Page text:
1. The Lower Court has, acting under Section 476, Criminal Procedure Code, made a report against petitioner for an offence under Section 209, I.P.C. fraudulently making in a Court of Justice a claim which he knew to be false. The lower Court was of opinion that petitioner sued to recover money on a mortgage already fully discharged, knowing that it had been discharged.
2. The first point taken for petitioner is that the lower court had no legal evidence on which to base its order and that the evidence on which it is based was recorded improperly and contrary to law. The petitioner, as plaintiff in the mortgage suit, did not appear on 12th December 1921, the date to which the suit had been adjoarned for trial, and the lower court proceeded nevertheless to file documents both for the plaintiff and the defendant and to examine the defendant's witnesses, the important part of the defence case being the production and proof of a receipt. I x. I, purporting to be in full discharge of the mortgage and said to have been written by petitioner himself. Undoubtedly the babis of the lower court's opinion that petitioner committed an offence under Section 209 I.P.C. is this Ex.I.
3. Petitioner contends that Ex, I is more than a receipt and evidences a settlement of the mortgage and is not registered and therefore inadmissible in evidence. As Ex. I is not produced here, I am unable to decide whether that is a good point or not.
4. The next point is that the lower court ought when petitioner did not appear in his suit, simply to have dismissed his suit and was not entitled in law to take evidence in the suit. Order XVII Rule 2, read with OrderIX Rule 8, of the Code of Civil Procedure uphold that contention. However that may be, I do not see anything which prevented the lower court from taking the evidence in order to satisfy itself whether or not it was a fit case for taking action under Section 476, Criminal procedure Code and I am not therefore prepared to hold that the evidence was improperly or illegally taken for that purpose, which is the purpose for which the lower Court has used it.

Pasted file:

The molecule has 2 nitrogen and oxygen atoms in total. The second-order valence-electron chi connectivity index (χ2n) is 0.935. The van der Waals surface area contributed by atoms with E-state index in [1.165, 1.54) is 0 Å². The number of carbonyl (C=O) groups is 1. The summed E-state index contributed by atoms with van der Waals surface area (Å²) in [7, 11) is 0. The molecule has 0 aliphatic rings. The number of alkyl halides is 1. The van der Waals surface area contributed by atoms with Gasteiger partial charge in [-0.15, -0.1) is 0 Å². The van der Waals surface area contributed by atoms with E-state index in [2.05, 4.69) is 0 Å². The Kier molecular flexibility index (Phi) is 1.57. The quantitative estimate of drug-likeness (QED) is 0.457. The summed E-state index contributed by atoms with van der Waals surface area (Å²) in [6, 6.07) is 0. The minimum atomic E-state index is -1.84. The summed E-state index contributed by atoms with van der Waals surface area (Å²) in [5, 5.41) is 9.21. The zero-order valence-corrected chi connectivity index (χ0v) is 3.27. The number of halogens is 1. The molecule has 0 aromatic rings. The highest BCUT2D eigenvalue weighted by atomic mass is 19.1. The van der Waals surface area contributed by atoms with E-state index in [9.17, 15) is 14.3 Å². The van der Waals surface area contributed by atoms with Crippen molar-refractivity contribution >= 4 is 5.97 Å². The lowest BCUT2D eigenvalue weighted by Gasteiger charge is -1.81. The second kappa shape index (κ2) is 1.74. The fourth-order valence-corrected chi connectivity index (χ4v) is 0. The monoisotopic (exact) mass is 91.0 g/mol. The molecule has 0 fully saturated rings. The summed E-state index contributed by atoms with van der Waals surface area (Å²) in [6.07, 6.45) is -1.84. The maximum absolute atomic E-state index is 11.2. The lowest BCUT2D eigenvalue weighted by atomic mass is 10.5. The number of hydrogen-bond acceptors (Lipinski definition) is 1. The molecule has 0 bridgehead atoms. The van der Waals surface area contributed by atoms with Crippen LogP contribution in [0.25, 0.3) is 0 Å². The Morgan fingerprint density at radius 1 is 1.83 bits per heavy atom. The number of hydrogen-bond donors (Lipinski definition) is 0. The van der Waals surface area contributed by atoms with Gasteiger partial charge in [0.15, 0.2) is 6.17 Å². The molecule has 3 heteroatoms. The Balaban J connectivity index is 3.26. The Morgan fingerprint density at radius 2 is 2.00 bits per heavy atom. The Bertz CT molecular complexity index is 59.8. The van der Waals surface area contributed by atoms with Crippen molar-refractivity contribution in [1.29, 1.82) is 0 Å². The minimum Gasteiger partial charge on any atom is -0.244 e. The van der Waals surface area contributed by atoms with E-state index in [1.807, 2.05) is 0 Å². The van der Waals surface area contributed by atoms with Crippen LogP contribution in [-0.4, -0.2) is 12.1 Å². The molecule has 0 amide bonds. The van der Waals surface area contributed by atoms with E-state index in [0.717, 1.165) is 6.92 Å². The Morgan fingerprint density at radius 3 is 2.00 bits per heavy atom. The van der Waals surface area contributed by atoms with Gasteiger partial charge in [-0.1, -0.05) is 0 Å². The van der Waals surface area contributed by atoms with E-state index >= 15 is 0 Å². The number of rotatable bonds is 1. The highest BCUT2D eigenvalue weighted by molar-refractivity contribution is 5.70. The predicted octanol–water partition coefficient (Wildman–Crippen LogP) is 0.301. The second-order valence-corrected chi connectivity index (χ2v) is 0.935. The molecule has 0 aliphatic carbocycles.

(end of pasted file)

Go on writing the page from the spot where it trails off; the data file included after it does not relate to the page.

5. Petitioner then contends that it was not open to the lower court to initiate proceedings under Section 476. Criminal procedure Code, while the civil suit was undisposed of. I can see no force in that contention, nor any reason why a court, when any of the offences noted in Section 195, Criminal Procedure Code, is committed before it in a civil suit, should delay proceedings under Section 476, Criminal Procedure Code, until the suit is disposed of, which disposal may not occur until months or years later. The Full Bench ruling in Aiyakannu Pillai v. Emperor (1910) 9 MLT 191 which is the leading case on the matter of court's taking prompt action under Section 476, distinctly lays down that such action may be taken 'in the course of the Judicial proceeding' in which the alleged offence has occurred.
6. The final and in my view, the most important point taken by petitioner is that he was given no notice of the lower court's intention to take action against him. Now such notice is not, as a matter of law, necessary, but in a case like the present where the prosecution has been ordered on evidence by witnesses whom petitioner had no opportunity to cross examine and whose evidence has thus not been tested, I am of opinion that it was a materially irregular exercise of the lower court's jurisdiction to direct such a serious step as a criminal prosecution in this matter without giving petitioner any chance to know and meet the case against him. The case is similar to that reported in In re Kolli Appiah in which the order under Section 476 was set aside.
7. I think the proper order in this case is to set aside the lower Court's order and direct it to rehear the matter of passing an order under Section 476 Criminal Procedure Code, after giving petitioner an opportunity of cross-examining the witnesses and meeting the case against him, and I hereby order accordingly.